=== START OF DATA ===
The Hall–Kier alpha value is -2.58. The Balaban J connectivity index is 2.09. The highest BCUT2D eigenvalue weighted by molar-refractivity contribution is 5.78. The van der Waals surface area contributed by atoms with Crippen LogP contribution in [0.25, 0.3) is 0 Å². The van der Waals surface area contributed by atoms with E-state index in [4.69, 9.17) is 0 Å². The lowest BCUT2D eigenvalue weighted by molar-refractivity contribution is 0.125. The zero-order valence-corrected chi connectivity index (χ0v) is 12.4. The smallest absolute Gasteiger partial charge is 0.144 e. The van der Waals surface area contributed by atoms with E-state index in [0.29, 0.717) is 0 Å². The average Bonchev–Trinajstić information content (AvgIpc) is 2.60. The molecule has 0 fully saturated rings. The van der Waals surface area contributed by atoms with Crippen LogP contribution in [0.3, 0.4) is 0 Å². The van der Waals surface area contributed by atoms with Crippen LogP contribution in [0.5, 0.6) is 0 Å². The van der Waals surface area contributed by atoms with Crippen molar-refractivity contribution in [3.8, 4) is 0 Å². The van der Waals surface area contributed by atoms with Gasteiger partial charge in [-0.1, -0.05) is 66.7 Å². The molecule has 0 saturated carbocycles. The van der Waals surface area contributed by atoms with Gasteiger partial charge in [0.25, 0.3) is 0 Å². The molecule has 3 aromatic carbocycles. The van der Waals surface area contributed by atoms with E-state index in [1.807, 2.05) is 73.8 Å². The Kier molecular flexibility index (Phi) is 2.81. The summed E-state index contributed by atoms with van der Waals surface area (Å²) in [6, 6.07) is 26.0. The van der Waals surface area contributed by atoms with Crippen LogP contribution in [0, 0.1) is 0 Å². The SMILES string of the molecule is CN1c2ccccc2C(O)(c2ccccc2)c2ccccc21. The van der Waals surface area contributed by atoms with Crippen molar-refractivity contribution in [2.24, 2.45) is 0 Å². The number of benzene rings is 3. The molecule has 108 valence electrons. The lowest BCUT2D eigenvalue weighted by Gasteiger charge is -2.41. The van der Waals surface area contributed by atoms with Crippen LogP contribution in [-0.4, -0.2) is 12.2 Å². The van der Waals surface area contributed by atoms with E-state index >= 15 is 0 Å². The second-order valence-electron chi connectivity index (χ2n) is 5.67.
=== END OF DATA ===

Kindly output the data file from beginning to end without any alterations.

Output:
The Hall–Kier alpha value is -2.58. The Balaban J connectivity index is 2.09. The highest BCUT2D eigenvalue weighted by molar-refractivity contribution is 5.78. The van der Waals surface area contributed by atoms with Crippen LogP contribution in [0.25, 0.3) is 0 Å². The van der Waals surface area contributed by atoms with E-state index in [4.69, 9.17) is 0 Å². The lowest BCUT2D eigenvalue weighted by molar-refractivity contribution is 0.125. The zero-order valence-corrected chi connectivity index (χ0v) is 12.4. The smallest absolute Gasteiger partial charge is 0.144 e. The van der Waals surface area contributed by atoms with E-state index in [0.29, 0.717) is 0 Å². The average Bonchev–Trinajstić information content (AvgIpc) is 2.60. The molecule has 0 fully saturated rings. The van der Waals surface area contributed by atoms with Crippen LogP contribution in [0.3, 0.4) is 0 Å². The van der Waals surface area contributed by atoms with Crippen LogP contribution in [0.5, 0.6) is 0 Å². The van der Waals surface area contributed by atoms with Crippen molar-refractivity contribution in [3.8, 4) is 0 Å². The van der Waals surface area contributed by atoms with Gasteiger partial charge in [-0.1, -0.05) is 66.7 Å². The molecule has 0 saturated carbocycles. The van der Waals surface area contributed by atoms with Gasteiger partial charge in [0.25, 0.3) is 0 Å². The molecule has 3 aromatic carbocycles. The van der Waals surface area contributed by atoms with E-state index in [1.807, 2.05) is 73.8 Å². The Kier molecular flexibility index (Phi) is 2.81. The summed E-state index contributed by atoms with van der Waals surface area (Å²) in [6, 6.07) is 26.0. The van der Waals surface area contributed by atoms with Crippen LogP contribution in [0, 0.1) is 0 Å². The SMILES string of the molecule is CN1c2ccccc2C(O)(c2ccccc2)c2ccccc21. The van der Waals surface area contributed by atoms with Crippen molar-refractivity contribution in [2.24, 2.45) is 0 Å². The number of benzene rings is 3. The molecule has 108 valence electrons. The lowest BCUT2D eigenvalue weighted by Gasteiger charge is -2.41. The van der Waals surface area contributed by atoms with Crippen LogP contribution in [-0.4, -0.2) is 12.2 Å². The van der Waals surface area contributed by atoms with E-state index >= 15 is 0 Å². The second-order valence-electron chi connectivity index (χ2n) is 5.67.